Morris Dickstein in bookforum:
The political novel has always been an odd hybrid of fact and fiction. One of the genre’s originators, Benjamin Disraeli, the author of Coningsby (1844), was also one of the few writers who had genuine inside knowledge of the political world. But political novels usually deal with more than the intrigues of cabinet ministers and young men on the make. The boundaries of this genre are very hard to delimit. For some critics, the political novel is precisely the kind of book Disraeli, Trollope, and Henry Adams passed on to a few modern writers like Gore Vidal in Washington, D.C., Burr, Lincoln, and 1876: a novel focused, often satirically, sometimes historically, on the machinations of the political class—the men, usually men, with their hands on the levers of power. At the other extreme, postmodern theorists like Fredric Jameson in The Political Unconscious (1981) insist that the genre has no meaning, since “everything is ‘in the last analysis’ political.” To suggest that some works are political while others are not, Jameson says, is “a symptom and a reinforcement of the reification and privatization of contemporary life.”
Jameson’s point raises but also evades the issue that matters most to political fiction, the relation between private and public experience. The credo of many social and political novels was laid down by George Eliot in Felix Holt, the Radical (1866), when she remarked that “there is no private life which has not been determined by a wider public life.” Exploring that link is the sine qua non of good social and political fiction, a mission at once desirable and hard to bring off. American writers have found the challenge particularly elusive, at times almost insuperable. For novelists from Eastern Europe, Latin America, and South Africa, politics is part of the air they breathe, but the climate in North America must be very different. Scarcely any of our writers made the cut in Irving Howe’s seminal 1957 study Politics and the Novel, still the best book on the subject. Perhaps the blankets of oppression that smothered the political life of Czarist Russia, Soviet-dominated Eastern Europe, and South and Central America sharpened the political imagination of their writers, whether they lived in hope or in exile. But political fiction has also flourished in England, from Trollope’s great Palliser novels and Conrad’s near-hallucinatory tales of terrorism to the postwar novels of C. P. Snow and the multicultural flowering of literature by migrants from far-flung corners of the former empire.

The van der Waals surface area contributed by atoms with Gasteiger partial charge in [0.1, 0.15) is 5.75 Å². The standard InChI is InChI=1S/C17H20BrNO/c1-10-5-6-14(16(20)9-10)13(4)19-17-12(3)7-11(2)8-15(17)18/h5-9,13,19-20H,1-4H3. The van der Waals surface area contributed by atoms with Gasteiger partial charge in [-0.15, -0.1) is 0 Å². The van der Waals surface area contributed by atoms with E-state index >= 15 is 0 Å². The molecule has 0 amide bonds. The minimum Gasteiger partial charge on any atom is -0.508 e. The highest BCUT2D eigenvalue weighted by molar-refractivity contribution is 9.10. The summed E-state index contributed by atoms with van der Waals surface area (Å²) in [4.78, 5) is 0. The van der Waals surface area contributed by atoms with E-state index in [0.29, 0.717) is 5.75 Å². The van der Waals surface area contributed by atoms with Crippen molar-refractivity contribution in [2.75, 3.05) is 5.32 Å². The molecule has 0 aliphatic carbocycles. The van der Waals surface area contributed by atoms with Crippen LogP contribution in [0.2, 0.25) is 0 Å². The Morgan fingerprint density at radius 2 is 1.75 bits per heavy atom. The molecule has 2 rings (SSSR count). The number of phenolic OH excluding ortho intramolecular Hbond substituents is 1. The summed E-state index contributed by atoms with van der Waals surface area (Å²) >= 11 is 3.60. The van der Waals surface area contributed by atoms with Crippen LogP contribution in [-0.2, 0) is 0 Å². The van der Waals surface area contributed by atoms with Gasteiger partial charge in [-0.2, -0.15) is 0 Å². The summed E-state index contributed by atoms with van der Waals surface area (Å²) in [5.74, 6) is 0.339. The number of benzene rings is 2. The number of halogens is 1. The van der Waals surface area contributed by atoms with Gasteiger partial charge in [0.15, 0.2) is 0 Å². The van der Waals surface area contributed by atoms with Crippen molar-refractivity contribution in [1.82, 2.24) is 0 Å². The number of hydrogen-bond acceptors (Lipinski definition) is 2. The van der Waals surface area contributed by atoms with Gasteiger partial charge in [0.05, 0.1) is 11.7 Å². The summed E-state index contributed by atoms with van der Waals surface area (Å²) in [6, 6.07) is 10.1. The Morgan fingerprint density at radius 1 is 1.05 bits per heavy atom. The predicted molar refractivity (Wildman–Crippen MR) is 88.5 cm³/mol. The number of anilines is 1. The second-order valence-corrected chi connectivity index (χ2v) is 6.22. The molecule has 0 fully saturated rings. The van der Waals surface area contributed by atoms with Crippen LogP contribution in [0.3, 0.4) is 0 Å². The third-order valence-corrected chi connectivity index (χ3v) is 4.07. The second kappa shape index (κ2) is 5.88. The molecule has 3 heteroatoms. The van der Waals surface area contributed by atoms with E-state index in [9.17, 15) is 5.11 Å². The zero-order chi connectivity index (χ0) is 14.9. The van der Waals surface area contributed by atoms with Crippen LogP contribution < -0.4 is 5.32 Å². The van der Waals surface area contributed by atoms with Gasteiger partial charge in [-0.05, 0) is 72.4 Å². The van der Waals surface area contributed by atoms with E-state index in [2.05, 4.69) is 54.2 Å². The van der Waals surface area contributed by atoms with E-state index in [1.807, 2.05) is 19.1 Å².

If American novelists have rarely gone down this road with real success, it has certainly not been for want of trying or want of wanting.